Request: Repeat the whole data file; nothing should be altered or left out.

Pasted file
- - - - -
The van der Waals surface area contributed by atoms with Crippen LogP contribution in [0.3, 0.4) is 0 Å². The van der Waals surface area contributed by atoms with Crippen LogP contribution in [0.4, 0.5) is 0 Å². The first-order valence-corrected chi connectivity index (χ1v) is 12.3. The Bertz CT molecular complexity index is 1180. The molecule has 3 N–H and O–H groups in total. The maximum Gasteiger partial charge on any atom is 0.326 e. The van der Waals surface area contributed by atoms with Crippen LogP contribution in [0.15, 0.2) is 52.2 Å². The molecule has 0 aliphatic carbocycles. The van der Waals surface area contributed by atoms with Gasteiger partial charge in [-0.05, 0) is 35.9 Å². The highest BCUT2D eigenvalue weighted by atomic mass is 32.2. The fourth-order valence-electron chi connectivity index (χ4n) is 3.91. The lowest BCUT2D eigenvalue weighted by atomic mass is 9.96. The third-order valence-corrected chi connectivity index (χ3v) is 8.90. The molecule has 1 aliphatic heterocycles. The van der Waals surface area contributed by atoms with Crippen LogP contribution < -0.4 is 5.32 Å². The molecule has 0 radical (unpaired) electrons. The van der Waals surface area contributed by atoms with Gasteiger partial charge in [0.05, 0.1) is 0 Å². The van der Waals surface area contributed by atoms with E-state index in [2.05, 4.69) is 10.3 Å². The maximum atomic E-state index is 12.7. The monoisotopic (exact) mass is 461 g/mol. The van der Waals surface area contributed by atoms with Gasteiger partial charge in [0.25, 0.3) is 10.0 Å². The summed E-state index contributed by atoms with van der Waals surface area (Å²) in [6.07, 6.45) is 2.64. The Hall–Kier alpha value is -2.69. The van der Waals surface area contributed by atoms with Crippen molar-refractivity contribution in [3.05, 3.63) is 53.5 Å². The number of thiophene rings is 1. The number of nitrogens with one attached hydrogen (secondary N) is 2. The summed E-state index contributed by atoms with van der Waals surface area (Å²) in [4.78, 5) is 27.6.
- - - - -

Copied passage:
The van der Waals surface area contributed by atoms with Crippen LogP contribution in [0.3, 0.4) is 0 Å². The van der Waals surface area contributed by atoms with Crippen LogP contribution in [0.4, 0.5) is 0 Å². The first-order valence-corrected chi connectivity index (χ1v) is 12.3. The Bertz CT molecular complexity index is 1180. The molecule has 3 N–H and O–H groups in total. The maximum Gasteiger partial charge on any atom is 0.326 e. The van der Waals surface area contributed by atoms with Crippen LogP contribution in [0.15, 0.2) is 52.2 Å². The molecule has 0 aliphatic carbocycles. The van der Waals surface area contributed by atoms with Gasteiger partial charge in [-0.05, 0) is 35.9 Å². The highest BCUT2D eigenvalue weighted by atomic mass is 32.2. The fourth-order valence-electron chi connectivity index (χ4n) is 3.91. The lowest BCUT2D eigenvalue weighted by atomic mass is 9.96. The third-order valence-corrected chi connectivity index (χ3v) is 8.90. The molecule has 1 aliphatic heterocycles. The van der Waals surface area contributed by atoms with Crippen LogP contribution < -0.4 is 5.32 Å². The molecule has 0 radical (unpaired) electrons. The van der Waals surface area contributed by atoms with Gasteiger partial charge in [0.05, 0.1) is 0 Å². The van der Waals surface area contributed by atoms with E-state index in [2.05, 4.69) is 10.3 Å². The maximum atomic E-state index is 12.7. The monoisotopic (exact) mass is 461 g/mol. The van der Waals surface area contributed by atoms with Gasteiger partial charge in [0.25, 0.3) is 10.0 Å². The summed E-state index contributed by atoms with van der Waals surface area (Å²) in [6.07, 6.45) is 2.64. The Hall–Kier alpha value is -2.69. The van der Waals surface area contributed by atoms with Crippen molar-refractivity contribution in [3.05, 3.63) is 53.5 Å². The number of thiophene rings is 1. The number of nitrogens with one attached hydrogen (secondary N) is 2. The summed E-state index contributed by atoms with van der Waals surface area (Å²) in [4.78, 5) is 27.6.